Megan Marino, MD
Baylor College of Medicine and Texas Children’s Hospital, H uston, Texas
Department of Pediatrics, Section of Emergency Medicine
9 year old female with history of acute lymphocytic leukemia (ALL), status post heart transplant 9 months ago for chemotherapy related cardiomyopathy, presented to the emergency department with 4 weeks of worsening neck pain and 2 days of dysphagia and voice changes. She stopped moving her neck, refuses solids, but is able to drink liquids. She has been afebrile. She has been seen twice by other providers over the last month, was diagnosed with torticollis, and given diazepam and acetaminophen with codeine without improvement. Home medications included tacrolimus, mycophenolate and prednisone.
On physical examination, the patient had a pulse of 133 beats/minute, blood pressure of 100/67 mmHg, temperature of 36.9 °C, respiratory rate of 22 breaths/min, and oxygen saturation of 98% on room air. The patient was sitting in a tripod position with her chin forward and was drooling. She refused to move her neck and had a muffled voice. No lymphadenopathy was appreciated. Oropharyngeal exam is shown.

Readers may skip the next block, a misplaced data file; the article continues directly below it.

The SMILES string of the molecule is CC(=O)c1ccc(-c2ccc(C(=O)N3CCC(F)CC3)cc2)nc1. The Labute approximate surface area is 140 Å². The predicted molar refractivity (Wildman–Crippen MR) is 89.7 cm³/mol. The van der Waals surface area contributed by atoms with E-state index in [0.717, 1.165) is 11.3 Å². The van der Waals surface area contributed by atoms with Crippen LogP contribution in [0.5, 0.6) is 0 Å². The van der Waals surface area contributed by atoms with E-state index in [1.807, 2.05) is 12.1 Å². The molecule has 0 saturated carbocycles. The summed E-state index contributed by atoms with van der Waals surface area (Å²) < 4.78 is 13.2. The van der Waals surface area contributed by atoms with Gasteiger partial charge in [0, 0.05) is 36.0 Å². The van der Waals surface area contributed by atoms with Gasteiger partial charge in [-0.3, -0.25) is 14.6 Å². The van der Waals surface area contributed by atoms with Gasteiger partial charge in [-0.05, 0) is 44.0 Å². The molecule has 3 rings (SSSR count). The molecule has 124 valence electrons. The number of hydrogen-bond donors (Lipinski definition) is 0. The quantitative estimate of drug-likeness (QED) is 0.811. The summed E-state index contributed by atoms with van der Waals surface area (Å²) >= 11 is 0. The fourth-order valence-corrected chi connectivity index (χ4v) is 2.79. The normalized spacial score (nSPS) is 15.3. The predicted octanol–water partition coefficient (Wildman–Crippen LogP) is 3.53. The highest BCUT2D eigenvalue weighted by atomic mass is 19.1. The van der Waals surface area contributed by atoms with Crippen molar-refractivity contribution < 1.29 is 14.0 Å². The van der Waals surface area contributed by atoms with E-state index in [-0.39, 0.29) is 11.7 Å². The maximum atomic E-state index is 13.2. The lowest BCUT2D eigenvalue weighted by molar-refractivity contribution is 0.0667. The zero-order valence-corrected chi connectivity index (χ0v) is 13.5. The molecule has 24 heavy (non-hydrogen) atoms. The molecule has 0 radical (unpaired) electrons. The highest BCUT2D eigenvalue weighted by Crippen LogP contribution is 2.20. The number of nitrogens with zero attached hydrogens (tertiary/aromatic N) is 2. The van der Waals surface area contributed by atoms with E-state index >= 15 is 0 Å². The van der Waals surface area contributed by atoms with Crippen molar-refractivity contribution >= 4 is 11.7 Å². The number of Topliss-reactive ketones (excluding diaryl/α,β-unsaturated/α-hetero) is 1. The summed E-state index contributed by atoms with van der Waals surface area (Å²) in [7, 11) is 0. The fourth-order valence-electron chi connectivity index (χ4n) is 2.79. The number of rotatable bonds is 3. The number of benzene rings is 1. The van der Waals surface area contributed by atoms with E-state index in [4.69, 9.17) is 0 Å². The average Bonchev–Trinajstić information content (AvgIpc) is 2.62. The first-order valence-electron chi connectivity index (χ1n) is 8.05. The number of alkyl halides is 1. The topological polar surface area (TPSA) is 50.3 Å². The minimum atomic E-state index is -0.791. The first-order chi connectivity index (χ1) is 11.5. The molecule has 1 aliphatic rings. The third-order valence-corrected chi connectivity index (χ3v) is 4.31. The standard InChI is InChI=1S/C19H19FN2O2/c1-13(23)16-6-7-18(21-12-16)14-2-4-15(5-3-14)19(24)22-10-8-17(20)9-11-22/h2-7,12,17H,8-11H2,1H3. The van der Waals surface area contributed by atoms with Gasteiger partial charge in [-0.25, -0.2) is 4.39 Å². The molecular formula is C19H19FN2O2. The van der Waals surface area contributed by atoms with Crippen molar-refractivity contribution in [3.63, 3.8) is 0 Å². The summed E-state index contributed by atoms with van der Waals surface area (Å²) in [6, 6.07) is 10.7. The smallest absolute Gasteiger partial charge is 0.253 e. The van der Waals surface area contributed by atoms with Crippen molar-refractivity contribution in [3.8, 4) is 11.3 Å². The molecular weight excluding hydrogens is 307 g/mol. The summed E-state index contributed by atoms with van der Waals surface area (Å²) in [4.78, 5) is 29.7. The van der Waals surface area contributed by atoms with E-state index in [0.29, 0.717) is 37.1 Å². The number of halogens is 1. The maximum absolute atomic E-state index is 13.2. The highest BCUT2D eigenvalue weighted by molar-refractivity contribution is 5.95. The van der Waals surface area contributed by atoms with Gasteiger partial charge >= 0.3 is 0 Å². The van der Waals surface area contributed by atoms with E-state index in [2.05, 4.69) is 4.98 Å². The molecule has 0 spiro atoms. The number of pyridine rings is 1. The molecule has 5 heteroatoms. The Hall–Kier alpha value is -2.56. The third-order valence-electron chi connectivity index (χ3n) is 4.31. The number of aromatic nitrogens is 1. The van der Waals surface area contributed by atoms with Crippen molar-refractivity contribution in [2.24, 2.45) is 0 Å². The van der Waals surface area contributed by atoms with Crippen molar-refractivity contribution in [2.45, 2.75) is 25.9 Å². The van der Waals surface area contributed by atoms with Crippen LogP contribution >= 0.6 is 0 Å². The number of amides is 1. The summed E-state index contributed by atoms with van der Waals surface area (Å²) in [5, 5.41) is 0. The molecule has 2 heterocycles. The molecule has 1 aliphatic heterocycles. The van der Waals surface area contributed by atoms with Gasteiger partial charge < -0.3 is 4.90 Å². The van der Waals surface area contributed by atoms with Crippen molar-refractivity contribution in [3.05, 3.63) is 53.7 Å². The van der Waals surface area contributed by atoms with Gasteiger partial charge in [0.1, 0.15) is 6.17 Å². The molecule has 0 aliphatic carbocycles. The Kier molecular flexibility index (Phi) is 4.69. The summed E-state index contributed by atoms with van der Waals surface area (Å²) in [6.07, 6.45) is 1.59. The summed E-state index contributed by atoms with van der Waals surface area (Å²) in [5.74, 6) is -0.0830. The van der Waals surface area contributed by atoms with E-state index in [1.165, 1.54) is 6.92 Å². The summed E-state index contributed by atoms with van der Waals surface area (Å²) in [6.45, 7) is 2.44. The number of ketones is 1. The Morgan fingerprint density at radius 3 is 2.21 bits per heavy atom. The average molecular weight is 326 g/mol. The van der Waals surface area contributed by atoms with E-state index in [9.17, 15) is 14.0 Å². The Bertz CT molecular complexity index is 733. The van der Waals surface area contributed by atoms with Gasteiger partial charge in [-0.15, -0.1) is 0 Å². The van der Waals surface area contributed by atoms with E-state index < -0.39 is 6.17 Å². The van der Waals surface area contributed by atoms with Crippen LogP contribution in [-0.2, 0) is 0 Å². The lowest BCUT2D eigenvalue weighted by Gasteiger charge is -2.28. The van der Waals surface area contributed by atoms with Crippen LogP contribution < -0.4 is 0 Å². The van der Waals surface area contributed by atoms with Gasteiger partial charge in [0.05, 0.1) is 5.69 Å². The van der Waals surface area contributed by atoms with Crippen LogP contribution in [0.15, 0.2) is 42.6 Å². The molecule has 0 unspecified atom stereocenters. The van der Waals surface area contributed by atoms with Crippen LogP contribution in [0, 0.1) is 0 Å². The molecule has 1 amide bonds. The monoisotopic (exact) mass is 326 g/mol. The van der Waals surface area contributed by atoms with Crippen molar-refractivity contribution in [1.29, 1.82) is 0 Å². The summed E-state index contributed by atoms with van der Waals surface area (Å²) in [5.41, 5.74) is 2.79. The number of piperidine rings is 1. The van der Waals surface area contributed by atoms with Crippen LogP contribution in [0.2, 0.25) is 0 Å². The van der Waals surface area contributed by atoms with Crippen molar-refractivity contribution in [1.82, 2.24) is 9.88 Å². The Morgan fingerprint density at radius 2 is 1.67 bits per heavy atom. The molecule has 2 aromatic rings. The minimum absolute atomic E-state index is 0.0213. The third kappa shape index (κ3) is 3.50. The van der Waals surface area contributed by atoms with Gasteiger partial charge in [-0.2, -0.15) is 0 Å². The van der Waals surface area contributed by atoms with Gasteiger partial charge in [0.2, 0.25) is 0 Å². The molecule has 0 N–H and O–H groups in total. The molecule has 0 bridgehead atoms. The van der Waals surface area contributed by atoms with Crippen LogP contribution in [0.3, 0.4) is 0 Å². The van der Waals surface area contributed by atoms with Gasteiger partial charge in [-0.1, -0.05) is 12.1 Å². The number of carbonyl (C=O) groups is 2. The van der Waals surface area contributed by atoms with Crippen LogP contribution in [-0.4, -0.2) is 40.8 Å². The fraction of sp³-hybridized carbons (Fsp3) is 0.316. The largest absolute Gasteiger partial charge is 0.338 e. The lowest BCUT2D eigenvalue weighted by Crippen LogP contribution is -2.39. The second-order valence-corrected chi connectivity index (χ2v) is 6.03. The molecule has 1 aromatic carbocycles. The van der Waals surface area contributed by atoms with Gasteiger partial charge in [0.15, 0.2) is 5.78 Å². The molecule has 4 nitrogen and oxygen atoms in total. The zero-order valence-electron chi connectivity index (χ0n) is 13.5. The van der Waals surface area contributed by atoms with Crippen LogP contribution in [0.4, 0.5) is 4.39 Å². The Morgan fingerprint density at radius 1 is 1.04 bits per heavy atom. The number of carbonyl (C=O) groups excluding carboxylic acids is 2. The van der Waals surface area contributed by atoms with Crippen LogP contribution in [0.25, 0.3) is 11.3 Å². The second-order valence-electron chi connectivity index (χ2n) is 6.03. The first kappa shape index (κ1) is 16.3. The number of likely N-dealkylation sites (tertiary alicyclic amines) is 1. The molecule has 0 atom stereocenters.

The differential diagnosis included recurrent ALL, lymphoma, rhabdomyosarcoma, nasopharyngeal carcinoma, post-transplant lymphoproliferative disease (PTLD), epiglottitis, bacterial pharyngitis, tonsillar abscess, or para/retropharyngeal abscess. The patient had computed tomography (shown). She was intubated in the operating room for airway protection. Biopsies confirmed Epstein-Barr virus (EBV) positive, PTLD with diffuse large B cell lymphoma.
PTLD is a potentially fatal complication of transplantation. Presentation depends on the type of PTLD and the areas involved. Symptoms include fever, weight loss, lymphadenopathy, and dysfunction of involved or surrounding structures. It is caused by lymphoid or plasmacytic cell growth in the setting of chronic immunosuppression, often after solid organ or allogeneic hematopoietic cell transplantation. Most cases are related to the presence of EBV. The incidence of PTLD is 1% in the transplant population and is seen more frequently in recipients of heart, lung or multi-organ transplants.